The Meaning and Currents of Patriarchal Seon
- Chapter 1: Patriarchal seon and its historical development
- Chapter 2: An outline of Ganhwa seon
- Chapter 3: The teaching of the buddha and ganhwa seon
- The Words and Mind of the Buddha and Ganhwa Seon
- The Investigation Method, Conditional Production, and the Structure of the Middle Way
- Not establishing letters and a separate transmission apart from the Teachings, and Ganhwa Seon.
- The reason for not listening to the words of the Buddha or of the generations of patriarchs when investigating hwadu.
- Chapter 4: The fundamental practice of ganhwa seon
- The Reason for Giving Importance to Correct Views in Ganhwa Seon
- How must one practice the basic practices of Ganhwa Seon?
- The Reason for Valuing a Correct World View in Ganhwa Seon
- The necessity that one must understand the doctrine before the practice of Ganhwa Seon
- What is the Relation between of Practice of Ganhwa Seon and the Precepts
Invitation to Ganhwaseon
A Way to a Joyful Life Free from Troubles
Copyright(c)2006 Jogye Order of Korean Buddhism. All rights reserved.
1. No Buddha-Nature Outside of the Mind
Even though in the three different cosmos there have been so many chaotic events, all will be finally concluded in just one mind.
Former and later Buddhas have transmitted the mind to the mind without depending on the written world.
Student: if we do not depend upon any written word, with what and how do we conceive the mind?
Bodhidharma: When you are asking me, that is your mind. When I am responding to you, that is my mind;1 from the ancient, beginningless time, each and every movement in all different times and places is your original mind and your original Buddha.
That is the reason it has been said, the mind in itself is Buddha in himself.
Without this mind no one could seek different Buddha; because it is impossible to find either Bodhi(the wisdom of enlightenment) or Nirvana out-side of the mind.
Our self-nature is fulfilled in truth; it is already neither cause nor effect.
Self, as it is , is its own mind; the mind in itself is this Buddha.2
And, this mind is the Nirvana which is already perfectly radiant and serenely luminous3.
Insisting that there should be Buddha or Bodhi outside of the mind would be a critical fault.
Where could both Buddha and Bodhi be?
How can empty space be held?
Empty space is just a name; no form, no size, so, impossible to hold or to drop.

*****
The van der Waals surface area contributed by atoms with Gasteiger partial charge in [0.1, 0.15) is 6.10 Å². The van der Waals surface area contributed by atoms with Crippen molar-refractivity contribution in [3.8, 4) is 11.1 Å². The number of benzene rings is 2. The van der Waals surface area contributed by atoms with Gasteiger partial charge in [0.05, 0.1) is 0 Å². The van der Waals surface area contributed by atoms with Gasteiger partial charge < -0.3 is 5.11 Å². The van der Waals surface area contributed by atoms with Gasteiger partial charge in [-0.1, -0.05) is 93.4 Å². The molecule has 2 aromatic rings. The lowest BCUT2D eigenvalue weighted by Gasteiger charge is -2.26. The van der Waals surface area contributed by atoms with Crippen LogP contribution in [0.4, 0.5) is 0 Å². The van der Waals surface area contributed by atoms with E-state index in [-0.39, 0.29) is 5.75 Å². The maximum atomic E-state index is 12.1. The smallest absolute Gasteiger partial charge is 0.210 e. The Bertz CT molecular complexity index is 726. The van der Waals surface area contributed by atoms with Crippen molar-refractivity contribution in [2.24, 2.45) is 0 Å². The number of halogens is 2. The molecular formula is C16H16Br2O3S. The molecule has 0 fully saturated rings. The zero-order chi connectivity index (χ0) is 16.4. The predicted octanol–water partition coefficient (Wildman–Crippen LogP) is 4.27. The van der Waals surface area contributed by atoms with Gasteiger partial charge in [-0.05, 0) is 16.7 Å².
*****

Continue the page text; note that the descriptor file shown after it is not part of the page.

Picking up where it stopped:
As if trying to hold empty space; seeking Buddha outside of the mind would be to no avail.
Since Buddha is a product of one’s mind, how can it be possible to seek Buddha outside of the mind? Former and later Buddhas have spoken the mind only:
Only the mind is Buddha,
Only Buddha is the mind;
Buddha exists not outside of the mind,
Mind exists not outside of Buddha.
If Buddha exists outside of the mind, where can it be? if Buddha exists not outside of the mind, from where did the idea of Buddha come?
Without seeing the original mind, and by exchanging false opinions, we stick to the dead substance(Buddha’s statue), and thus become unfree beings. If you do not believe this, you are fooling yourself, which is not at all helpful. Buddha does not have any deceptions, rather, confused indigent-beings do not realize or understand the fact that one’s mind is already the Buddha.
If you see Buddha is just your mind, then do not seek Buddha outside of the mind. Buddha cannot be liberated by Buddha, and Buddha cannot be seen if sought with the kind; for, that would result only that Buddha must be outside which is caused by an ignorance, knowing not that Buddha is no different from your own mind.
And, being Buddha already, do not worship Buddhas, or being your mind, do not think of(recite) Buddhas. Buddha in itself cannot read the sutras; Buddha in itself cannot uphold the precepts(of Sangha); Buddha in itself cannot violate the precepts; Buddha in itself does not have something to uphold or violate, and Buddha in itself does not cause the good or the bad.
If you truly seek Buddha, you must just see the self- nature; which is Buddha without seeing self-nature, no matter how well you recite(think of) Buddhas, read the sutras, bow in ceremonies, and uphold precepts, still no benefit will result.
Thinking of(reciting) Buddhas will promise you a happy next life. Reading the sutras will make you wise and knowledgeable, upholding the precepts will let you be born in heaven. Helping others will result in prosperous fortune; but, Buddha cannot be seen by doing these.
If you still do not know yourself clearly, you should be awakened to the essence of life-and-death by finding and meeting a Master who already has attained a great awakening.
One cannot be called Master if he has not4 yet seen self-nature. So, even if one has studied all sections of sutra volumes, he would still, without fail, fall into the sea of life-and-death and karmic cycle in the three different cosmos, without freedom from great sufferings.
Once upon a time there was a monk5 named Son Sung(善性). And, although he had mastered all twelve sections of the sutra volumes, he had not seen self-nature, and thus, he could not be freed from his karmic chain.
And, people today believe they can be enlightened by only studying a few sutras, believe they can be enlightened!